Location: Virus and Prion ResearchTitle: Comparative genomic and virulence analysis of Streptococcus suis isolates
|WAACK, URSULA - Orise Fellow|
|HAU, S - Orise Fellow|
Submitted to: Meeting Abstract
Publication Type: Abstract Only
Publication Acceptance Date: 7/23/2018
Publication Date: N/A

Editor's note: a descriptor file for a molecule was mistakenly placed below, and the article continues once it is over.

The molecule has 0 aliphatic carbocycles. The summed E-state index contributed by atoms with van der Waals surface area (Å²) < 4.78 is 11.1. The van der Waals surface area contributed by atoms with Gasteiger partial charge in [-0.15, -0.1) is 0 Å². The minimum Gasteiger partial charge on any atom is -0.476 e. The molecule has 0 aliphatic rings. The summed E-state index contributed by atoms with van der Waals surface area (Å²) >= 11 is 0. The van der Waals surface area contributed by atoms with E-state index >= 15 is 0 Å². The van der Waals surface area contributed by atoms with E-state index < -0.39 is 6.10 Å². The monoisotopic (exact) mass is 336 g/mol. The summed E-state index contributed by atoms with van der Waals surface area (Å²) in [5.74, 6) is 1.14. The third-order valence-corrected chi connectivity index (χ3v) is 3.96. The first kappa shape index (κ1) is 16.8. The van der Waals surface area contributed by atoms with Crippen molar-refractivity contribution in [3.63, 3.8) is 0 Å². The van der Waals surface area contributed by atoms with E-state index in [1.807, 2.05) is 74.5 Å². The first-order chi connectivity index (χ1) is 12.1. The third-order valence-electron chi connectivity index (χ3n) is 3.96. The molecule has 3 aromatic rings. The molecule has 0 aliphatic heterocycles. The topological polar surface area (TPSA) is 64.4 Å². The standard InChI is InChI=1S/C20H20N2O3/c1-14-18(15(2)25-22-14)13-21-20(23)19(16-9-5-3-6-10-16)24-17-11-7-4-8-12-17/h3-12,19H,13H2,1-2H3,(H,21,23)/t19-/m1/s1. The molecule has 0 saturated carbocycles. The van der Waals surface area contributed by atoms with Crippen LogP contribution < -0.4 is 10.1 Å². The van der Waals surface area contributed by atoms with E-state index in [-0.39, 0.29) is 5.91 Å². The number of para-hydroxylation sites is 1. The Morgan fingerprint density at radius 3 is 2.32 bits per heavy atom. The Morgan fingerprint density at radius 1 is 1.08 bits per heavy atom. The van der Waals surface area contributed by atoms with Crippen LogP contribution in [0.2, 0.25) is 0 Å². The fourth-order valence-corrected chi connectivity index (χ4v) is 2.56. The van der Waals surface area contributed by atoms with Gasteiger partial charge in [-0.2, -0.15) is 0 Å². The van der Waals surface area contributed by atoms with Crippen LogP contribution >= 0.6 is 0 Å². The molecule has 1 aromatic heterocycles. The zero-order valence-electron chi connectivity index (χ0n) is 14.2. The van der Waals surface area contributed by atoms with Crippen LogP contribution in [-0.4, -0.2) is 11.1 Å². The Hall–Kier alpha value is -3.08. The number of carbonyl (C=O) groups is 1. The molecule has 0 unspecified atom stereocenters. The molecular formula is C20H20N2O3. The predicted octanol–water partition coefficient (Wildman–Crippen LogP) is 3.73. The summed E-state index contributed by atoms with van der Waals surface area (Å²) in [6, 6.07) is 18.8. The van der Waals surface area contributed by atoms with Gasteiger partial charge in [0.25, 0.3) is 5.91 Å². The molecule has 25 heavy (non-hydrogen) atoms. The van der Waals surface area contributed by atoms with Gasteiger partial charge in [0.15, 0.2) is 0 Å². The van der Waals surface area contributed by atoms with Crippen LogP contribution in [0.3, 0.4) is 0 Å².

Technical Abstract: Streptococcus suis is a bacterial swine pathogen causing substantial economic and health burdens to the pork industry. Mechanisms used by S. suis to colonize and cause disease remain unknown and vaccines and/or intervention strategies currently do not exist. Studies addressing virulence mechanisms used by S. suis have been complicated because different isolates can cause a spectrum of disease outcomes ranging from lethal systemic disease to asymptomatic carriage. The objectives of this study were to perform comparative genomic analyses of S. suis isolates that exhibit different pathogenic capacities to identify genomic attributes associated with virulent phenotypes. Nine genetically diverse strains isolated within the U.S. were chosen for whole genome sequence analysis and virulence assessment. S. suis strains ISU2614 and ISU1606 exhibited a high level of virulence with all pigs (5 out of 5) in each of these groups developing systemic clinical disease within 8 days post-challenge. S. suis strains ISU2714, ISU2660, and ISU2514 were moderately virulent with 3 out of 5 pigs challenged with ISU2714 developing neurologic signs and/or lameness, while only 2 out of 5 pigs challenged with ISU2660 developed lameness. 1 out of 5 pigs challenged with ISU2514 developed neurologic signs and 2 out of 5 developed lameness. S. suis strains ISU2414, ISU2812, ISU2912, and SRD478 were completely avirulent and all pigs in these groups remained healthy and exhibited no signs of clinical disease. Whole genome sequencing followed by comparative genomic analyses revealed several notable regions of difference, including regions encoding secreted and membrane-associated factors, which likely contributed to the spectrum of clinical disease observed. Collectively, these results provide a foundation for understanding the genomic attributes responsible for the spectrum of virulent phenotypes that exist among S. suis isolates.